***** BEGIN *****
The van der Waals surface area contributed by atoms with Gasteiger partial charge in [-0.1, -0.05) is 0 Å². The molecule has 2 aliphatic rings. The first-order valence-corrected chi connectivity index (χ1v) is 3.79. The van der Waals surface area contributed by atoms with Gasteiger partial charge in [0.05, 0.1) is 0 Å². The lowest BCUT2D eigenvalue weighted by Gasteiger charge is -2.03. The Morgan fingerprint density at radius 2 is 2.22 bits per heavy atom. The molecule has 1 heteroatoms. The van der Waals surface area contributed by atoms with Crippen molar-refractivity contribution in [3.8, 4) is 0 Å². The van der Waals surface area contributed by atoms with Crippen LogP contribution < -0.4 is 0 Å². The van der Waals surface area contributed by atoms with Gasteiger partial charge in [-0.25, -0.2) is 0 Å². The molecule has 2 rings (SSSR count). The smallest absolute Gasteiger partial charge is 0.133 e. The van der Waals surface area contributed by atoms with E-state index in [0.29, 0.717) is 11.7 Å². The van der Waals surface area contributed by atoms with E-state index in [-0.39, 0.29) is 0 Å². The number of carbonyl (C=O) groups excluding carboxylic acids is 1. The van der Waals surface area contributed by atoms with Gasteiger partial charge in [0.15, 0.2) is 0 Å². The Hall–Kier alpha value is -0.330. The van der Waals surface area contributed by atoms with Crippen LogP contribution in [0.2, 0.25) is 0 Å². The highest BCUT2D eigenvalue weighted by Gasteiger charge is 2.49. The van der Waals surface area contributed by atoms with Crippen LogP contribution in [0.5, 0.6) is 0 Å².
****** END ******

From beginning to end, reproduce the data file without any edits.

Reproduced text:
The van der Waals surface area contributed by atoms with Gasteiger partial charge in [-0.1, -0.05) is 0 Å². The molecule has 2 aliphatic rings. The first-order valence-corrected chi connectivity index (χ1v) is 3.79. The van der Waals surface area contributed by atoms with Gasteiger partial charge in [0.05, 0.1) is 0 Å². The lowest BCUT2D eigenvalue weighted by Gasteiger charge is -2.03. The Morgan fingerprint density at radius 2 is 2.22 bits per heavy atom. The molecule has 1 heteroatoms. The van der Waals surface area contributed by atoms with Crippen molar-refractivity contribution in [3.8, 4) is 0 Å². The van der Waals surface area contributed by atoms with Crippen LogP contribution < -0.4 is 0 Å². The van der Waals surface area contributed by atoms with Gasteiger partial charge in [-0.25, -0.2) is 0 Å². The molecule has 2 rings (SSSR count). The smallest absolute Gasteiger partial charge is 0.133 e. The van der Waals surface area contributed by atoms with E-state index in [0.29, 0.717) is 11.7 Å². The van der Waals surface area contributed by atoms with E-state index in [-0.39, 0.29) is 0 Å². The number of carbonyl (C=O) groups excluding carboxylic acids is 1. The van der Waals surface area contributed by atoms with Gasteiger partial charge in [0.15, 0.2) is 0 Å². The Hall–Kier alpha value is -0.330. The van der Waals surface area contributed by atoms with Crippen LogP contribution in [0.2, 0.25) is 0 Å². The highest BCUT2D eigenvalue weighted by Gasteiger charge is 2.49. The van der Waals surface area contributed by atoms with Crippen LogP contribution in [0.5, 0.6) is 0 Å².